Nineteen Billion reasons (last year)

April 25, 2012

According to the White House, the federal government spends 9 Billion dollars per year on drug enforcement, and 10 Billion on drug education and treatment.  Have you ever stopped to ask why would the government agencies and bureaucrats who live on the public dime ever admit that legalizing marijuana is the right thing to do?  I think I see 19 Billion reasons in the White House's response to a petition to Stop Interfering with State Marijuana Legalization Efforts.

The author of the White House's official response apparently hasn't seen the video of candidate Obama promising to stop the Justice Department from interfering in states where voters have approved medical marijuana.  The Justice Department is on a rampage of asset forfeiture on businesses and buildings that house medical marijuana facilities.  They have reportedly threatened to arrest licensed distributors of medical marijuana if they do not cooperate with the federal investigations.  A cynic might say this is the government's way to raise money in tough economic times.  A revolutionary would say it's a government that has gotten too big and needs fundamental reform.  An American says we do need reform, but we need it through political means.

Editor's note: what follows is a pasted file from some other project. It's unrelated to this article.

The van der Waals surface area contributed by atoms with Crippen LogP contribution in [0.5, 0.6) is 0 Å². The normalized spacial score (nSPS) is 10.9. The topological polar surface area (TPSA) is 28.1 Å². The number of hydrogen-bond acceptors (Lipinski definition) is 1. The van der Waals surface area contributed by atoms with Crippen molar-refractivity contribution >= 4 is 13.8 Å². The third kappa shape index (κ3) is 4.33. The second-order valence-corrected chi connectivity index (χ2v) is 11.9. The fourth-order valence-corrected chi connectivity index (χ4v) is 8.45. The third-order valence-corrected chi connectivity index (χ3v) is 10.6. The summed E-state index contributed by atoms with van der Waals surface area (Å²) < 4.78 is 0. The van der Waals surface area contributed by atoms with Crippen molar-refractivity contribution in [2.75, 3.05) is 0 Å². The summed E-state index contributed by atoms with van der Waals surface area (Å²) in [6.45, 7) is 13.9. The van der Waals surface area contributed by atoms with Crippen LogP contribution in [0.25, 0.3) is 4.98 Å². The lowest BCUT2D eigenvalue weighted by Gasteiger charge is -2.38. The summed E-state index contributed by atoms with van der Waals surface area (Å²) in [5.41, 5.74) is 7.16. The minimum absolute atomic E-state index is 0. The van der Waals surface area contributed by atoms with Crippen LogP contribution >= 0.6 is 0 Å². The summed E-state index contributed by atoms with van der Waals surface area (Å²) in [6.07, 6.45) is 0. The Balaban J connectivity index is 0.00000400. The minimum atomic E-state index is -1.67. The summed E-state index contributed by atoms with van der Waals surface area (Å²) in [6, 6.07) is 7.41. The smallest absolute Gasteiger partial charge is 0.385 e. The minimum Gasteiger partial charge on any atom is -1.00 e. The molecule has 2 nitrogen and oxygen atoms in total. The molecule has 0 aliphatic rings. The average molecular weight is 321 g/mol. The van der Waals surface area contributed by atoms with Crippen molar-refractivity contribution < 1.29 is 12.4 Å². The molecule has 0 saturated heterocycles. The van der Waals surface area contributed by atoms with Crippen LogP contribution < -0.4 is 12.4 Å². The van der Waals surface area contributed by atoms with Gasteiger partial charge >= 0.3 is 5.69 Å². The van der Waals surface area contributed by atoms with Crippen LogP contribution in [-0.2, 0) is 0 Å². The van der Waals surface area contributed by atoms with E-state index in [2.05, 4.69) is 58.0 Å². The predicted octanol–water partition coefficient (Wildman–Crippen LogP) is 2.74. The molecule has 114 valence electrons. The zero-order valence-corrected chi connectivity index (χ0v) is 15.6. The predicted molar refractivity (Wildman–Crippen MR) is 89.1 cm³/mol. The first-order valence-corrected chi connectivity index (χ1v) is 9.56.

President Obama's National Drug Control Strategy essentially is to lock fewer people up, but keep the arrests rates climbing.  Instead of incarceration these newly minted criminals are sent through months or years of drug courts and treatment centers.  All the while, alcohol distributors continue to increase their wealth and decrease the health of their users. 

In the White House's response to the petition they list several reasons why marijuana is harmful.  None of those reasons comes anywhere close to making sense when compared to alcohol.  Alcohol has been shown to be way more harmful than marijuana to the human body.  Yet, due to the violence associated with prohibition, alcohol is legal today.  Maybe our politicians need to start looking at the violence associated with the prohibition of marijuana.  Then maybe we will have a national drug control strategy that makes sense and quits treating us like children.